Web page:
Iraq says it won't allow new UN inspection team to visit

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The Independent Online

Iraq reiterated Wednesday that it won't permit a new U.N. weapons inspection team to enter the country, with its deputy prime minister saying it would stand firm even if threatened with force.

Iraq reiterated Wednesday that it won't permit a new U.N. weapons inspection team to enter the country, with its deputy prime minister saying it would stand firm even if threatened with force.

Deputy Prime Minister Tariq Aziz said Iraq had not changed its stand regarding a resolution that calls for the resumption of the stalled weapons inspections and promises Iraq a suspension of sanctions if it cooperates.

The head of the new inspection program, Hans Blix, has completed preparations for a restart of international effort to ensure Iraq has surrendered weapons of mass destruction and the ability to make and deploy them. U.S. Secretary of State Madeleine Albright met with Blix Tuesday and expressed full support for his activities.

Aziz said Iraq will not allow Blix or any of his inspectors to enter the country.

"I have said Iraq will not cooperate with resolution 1284. This means it will not receive Blix or any person related to this resolution," Aziz told reporters.

Blix is a former Swedish foreign minister who also served for many years as director general of the International Atomic Energy Agency.

The new program is called the U.N. Monitoring, Verification and Inspection Commission, known as UNMOVIC. It will replace UNSCOM, the inspection team that left Iraq in December 1998, shortly before the United States and Britain launched air strikes to punish Baghdad for allegedly failing to cooperate.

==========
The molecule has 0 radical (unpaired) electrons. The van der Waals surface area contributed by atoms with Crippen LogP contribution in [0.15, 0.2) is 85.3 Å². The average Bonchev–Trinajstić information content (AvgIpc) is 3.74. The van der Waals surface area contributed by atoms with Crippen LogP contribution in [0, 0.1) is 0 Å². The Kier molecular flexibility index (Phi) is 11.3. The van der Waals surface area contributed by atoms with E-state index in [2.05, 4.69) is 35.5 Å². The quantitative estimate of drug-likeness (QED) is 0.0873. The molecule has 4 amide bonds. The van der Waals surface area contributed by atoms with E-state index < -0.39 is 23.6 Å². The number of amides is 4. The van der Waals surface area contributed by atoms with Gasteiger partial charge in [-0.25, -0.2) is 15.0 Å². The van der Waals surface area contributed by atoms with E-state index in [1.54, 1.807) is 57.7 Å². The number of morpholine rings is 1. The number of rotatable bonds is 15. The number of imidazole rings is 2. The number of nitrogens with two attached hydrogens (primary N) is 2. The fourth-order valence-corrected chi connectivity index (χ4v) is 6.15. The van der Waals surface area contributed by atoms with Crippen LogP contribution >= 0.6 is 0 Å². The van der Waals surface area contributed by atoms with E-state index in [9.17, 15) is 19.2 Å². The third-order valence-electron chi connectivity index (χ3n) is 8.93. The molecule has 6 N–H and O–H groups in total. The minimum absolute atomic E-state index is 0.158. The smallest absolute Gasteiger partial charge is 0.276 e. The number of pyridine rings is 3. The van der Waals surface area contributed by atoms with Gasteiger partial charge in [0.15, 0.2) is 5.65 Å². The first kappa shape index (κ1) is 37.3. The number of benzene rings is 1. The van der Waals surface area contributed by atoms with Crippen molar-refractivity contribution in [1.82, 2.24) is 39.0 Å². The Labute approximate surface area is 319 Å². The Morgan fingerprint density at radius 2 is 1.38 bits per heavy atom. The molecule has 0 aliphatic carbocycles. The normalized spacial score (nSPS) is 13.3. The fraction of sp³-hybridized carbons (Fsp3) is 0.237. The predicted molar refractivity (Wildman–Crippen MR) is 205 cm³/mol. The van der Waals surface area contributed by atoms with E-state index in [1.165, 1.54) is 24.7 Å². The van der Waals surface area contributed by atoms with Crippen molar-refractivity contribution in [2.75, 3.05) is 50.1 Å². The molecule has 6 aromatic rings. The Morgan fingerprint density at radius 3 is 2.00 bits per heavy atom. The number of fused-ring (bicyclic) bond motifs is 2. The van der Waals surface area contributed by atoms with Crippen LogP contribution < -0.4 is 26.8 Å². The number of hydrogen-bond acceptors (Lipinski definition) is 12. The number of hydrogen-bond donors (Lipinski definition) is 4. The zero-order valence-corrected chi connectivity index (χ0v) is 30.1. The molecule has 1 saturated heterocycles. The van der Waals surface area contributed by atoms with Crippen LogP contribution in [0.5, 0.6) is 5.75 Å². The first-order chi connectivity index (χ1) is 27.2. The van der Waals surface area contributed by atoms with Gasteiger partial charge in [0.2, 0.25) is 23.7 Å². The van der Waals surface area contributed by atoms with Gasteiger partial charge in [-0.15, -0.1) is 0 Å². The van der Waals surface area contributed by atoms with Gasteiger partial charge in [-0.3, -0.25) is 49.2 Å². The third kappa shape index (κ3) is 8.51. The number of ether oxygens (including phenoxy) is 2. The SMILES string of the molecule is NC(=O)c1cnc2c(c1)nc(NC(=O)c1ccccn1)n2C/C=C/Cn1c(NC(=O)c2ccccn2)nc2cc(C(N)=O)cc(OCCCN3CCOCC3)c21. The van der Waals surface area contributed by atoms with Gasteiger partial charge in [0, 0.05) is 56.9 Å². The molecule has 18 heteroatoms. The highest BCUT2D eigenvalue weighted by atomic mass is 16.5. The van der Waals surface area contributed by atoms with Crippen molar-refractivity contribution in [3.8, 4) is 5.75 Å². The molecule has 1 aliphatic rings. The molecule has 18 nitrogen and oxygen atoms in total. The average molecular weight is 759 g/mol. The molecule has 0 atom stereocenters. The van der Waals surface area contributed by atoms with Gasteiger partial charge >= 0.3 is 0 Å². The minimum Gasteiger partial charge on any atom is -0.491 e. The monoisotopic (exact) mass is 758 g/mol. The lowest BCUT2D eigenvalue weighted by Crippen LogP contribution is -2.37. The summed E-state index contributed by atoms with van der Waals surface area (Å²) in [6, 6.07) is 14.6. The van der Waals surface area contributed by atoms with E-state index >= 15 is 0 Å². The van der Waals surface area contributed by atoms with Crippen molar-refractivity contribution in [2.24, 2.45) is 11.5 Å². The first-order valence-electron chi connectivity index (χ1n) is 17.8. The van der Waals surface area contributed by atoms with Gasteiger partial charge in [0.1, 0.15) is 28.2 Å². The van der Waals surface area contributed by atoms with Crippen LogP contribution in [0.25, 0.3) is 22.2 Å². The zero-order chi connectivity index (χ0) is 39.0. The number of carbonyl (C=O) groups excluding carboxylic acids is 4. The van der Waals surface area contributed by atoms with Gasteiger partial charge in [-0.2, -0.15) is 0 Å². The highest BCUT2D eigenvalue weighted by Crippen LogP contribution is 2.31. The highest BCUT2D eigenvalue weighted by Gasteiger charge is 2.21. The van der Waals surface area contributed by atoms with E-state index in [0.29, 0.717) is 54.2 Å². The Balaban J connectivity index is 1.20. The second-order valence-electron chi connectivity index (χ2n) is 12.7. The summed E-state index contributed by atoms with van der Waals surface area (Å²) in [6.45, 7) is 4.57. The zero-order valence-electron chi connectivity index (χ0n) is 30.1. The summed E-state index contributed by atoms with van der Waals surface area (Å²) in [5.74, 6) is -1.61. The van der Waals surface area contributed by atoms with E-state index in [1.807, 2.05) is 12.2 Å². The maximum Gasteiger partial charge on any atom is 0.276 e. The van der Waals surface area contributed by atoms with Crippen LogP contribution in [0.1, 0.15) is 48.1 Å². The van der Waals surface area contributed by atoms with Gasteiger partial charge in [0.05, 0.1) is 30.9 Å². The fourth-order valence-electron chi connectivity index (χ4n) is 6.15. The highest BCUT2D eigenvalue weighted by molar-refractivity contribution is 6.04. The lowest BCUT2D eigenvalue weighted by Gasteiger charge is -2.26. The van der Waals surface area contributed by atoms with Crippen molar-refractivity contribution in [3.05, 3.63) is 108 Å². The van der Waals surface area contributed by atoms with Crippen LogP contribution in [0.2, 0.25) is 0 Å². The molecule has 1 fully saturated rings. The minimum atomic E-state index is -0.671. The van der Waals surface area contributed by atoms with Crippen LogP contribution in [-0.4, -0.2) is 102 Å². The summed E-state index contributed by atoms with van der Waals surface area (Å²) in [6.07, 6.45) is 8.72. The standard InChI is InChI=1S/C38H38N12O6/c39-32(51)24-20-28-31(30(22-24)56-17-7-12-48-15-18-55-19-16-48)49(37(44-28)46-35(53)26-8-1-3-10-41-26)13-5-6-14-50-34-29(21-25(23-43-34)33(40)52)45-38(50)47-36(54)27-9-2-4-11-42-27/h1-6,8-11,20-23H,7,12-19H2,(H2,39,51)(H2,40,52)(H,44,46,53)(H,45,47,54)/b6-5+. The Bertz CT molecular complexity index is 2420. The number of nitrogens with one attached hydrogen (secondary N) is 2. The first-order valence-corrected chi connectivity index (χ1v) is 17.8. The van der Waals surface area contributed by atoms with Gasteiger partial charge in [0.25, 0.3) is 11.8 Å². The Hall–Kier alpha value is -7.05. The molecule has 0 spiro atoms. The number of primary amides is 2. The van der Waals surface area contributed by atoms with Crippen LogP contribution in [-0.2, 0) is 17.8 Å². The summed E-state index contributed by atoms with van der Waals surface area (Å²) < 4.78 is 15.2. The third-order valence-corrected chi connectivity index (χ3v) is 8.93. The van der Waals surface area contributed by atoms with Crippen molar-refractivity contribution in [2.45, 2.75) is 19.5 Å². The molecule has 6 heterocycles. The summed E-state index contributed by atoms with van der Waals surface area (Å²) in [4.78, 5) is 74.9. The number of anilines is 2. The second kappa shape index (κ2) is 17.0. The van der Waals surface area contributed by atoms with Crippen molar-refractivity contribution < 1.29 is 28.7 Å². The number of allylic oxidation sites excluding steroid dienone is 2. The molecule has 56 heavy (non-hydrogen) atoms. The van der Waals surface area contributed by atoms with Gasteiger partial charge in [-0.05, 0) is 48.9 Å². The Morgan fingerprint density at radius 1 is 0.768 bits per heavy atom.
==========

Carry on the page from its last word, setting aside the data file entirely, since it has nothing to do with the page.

U.S. State Department spokesman Richard Boucher has ruled out the use of force if Iraq rejects the commission. Boucher said Tuesday Iraq stands to benefit by cooperating. He said the United Nations won't lift its sanctions, imposed to punish Iraq for invading Kuwait in 1990, unless it does.

Aziz said threats and military action will not compel Iraq to change its stand.

"We have become accustomed to threats. Iraq is ready for all challenges," he said.

Aziz said Iraq sees nothing useful in the U.N. resolution under which Blix's commission was created. "It will be stupid of Iraq to accept it," he added.

Aziz gave a rosy picture of Iraq's standing in international politics, saying his government was more successful now in its diplomatic offensive than the United States.

He cited the recent visit to Iraq by Venezuelan President Hugo Chavez as an indication that Iraq's political isolation was coming to an end. Defying the United States, Chavez visited Iraq early this month, becoming the first head of state to call on President Saddam Hussein since the 1991 Gulf War over Kuwait.

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